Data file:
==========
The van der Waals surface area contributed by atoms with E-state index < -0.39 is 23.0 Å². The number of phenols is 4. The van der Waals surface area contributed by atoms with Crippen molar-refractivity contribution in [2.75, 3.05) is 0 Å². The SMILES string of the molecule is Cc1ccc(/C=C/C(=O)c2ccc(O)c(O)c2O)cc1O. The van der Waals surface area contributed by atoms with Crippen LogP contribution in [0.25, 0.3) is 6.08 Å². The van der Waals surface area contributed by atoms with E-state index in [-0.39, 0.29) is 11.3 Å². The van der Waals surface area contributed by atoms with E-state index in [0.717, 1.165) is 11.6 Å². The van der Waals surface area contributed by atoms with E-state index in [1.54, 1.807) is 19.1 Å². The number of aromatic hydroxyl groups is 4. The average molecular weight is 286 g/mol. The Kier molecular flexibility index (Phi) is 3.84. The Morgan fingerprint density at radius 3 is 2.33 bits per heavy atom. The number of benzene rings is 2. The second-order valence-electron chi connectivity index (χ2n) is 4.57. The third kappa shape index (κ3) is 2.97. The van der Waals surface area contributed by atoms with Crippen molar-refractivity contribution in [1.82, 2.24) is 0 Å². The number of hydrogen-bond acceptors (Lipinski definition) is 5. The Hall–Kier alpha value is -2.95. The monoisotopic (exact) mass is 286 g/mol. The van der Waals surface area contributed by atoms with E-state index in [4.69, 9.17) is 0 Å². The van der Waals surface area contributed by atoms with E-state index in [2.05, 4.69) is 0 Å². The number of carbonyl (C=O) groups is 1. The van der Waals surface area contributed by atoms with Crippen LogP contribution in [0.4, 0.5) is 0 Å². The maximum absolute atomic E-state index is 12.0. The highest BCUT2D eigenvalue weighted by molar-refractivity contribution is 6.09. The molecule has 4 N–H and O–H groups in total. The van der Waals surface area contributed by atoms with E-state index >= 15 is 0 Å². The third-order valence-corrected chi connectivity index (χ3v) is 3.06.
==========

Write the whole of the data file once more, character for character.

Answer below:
The van der Waals surface area contributed by atoms with E-state index < -0.39 is 23.0 Å². The number of phenols is 4. The van der Waals surface area contributed by atoms with Crippen molar-refractivity contribution in [2.75, 3.05) is 0 Å². The SMILES string of the molecule is Cc1ccc(/C=C/C(=O)c2ccc(O)c(O)c2O)cc1O. The van der Waals surface area contributed by atoms with Crippen LogP contribution in [0.25, 0.3) is 6.08 Å². The van der Waals surface area contributed by atoms with E-state index in [-0.39, 0.29) is 11.3 Å². The van der Waals surface area contributed by atoms with E-state index in [0.717, 1.165) is 11.6 Å². The van der Waals surface area contributed by atoms with E-state index in [1.54, 1.807) is 19.1 Å². The number of aromatic hydroxyl groups is 4. The average molecular weight is 286 g/mol. The Kier molecular flexibility index (Phi) is 3.84. The Morgan fingerprint density at radius 3 is 2.33 bits per heavy atom. The number of benzene rings is 2. The second-order valence-electron chi connectivity index (χ2n) is 4.57. The third kappa shape index (κ3) is 2.97. The van der Waals surface area contributed by atoms with Crippen molar-refractivity contribution in [1.82, 2.24) is 0 Å². The number of hydrogen-bond acceptors (Lipinski definition) is 5. The Hall–Kier alpha value is -2.95. The monoisotopic (exact) mass is 286 g/mol. The van der Waals surface area contributed by atoms with E-state index in [4.69, 9.17) is 0 Å². The van der Waals surface area contributed by atoms with E-state index in [2.05, 4.69) is 0 Å². The number of carbonyl (C=O) groups is 1. The van der Waals surface area contributed by atoms with Crippen LogP contribution in [0.4, 0.5) is 0 Å². The maximum absolute atomic E-state index is 12.0. The highest BCUT2D eigenvalue weighted by molar-refractivity contribution is 6.09. The molecule has 4 N–H and O–H groups in total. The van der Waals surface area contributed by atoms with E-state index >= 15 is 0 Å². The third-order valence-corrected chi connectivity index (χ3v) is 3.06.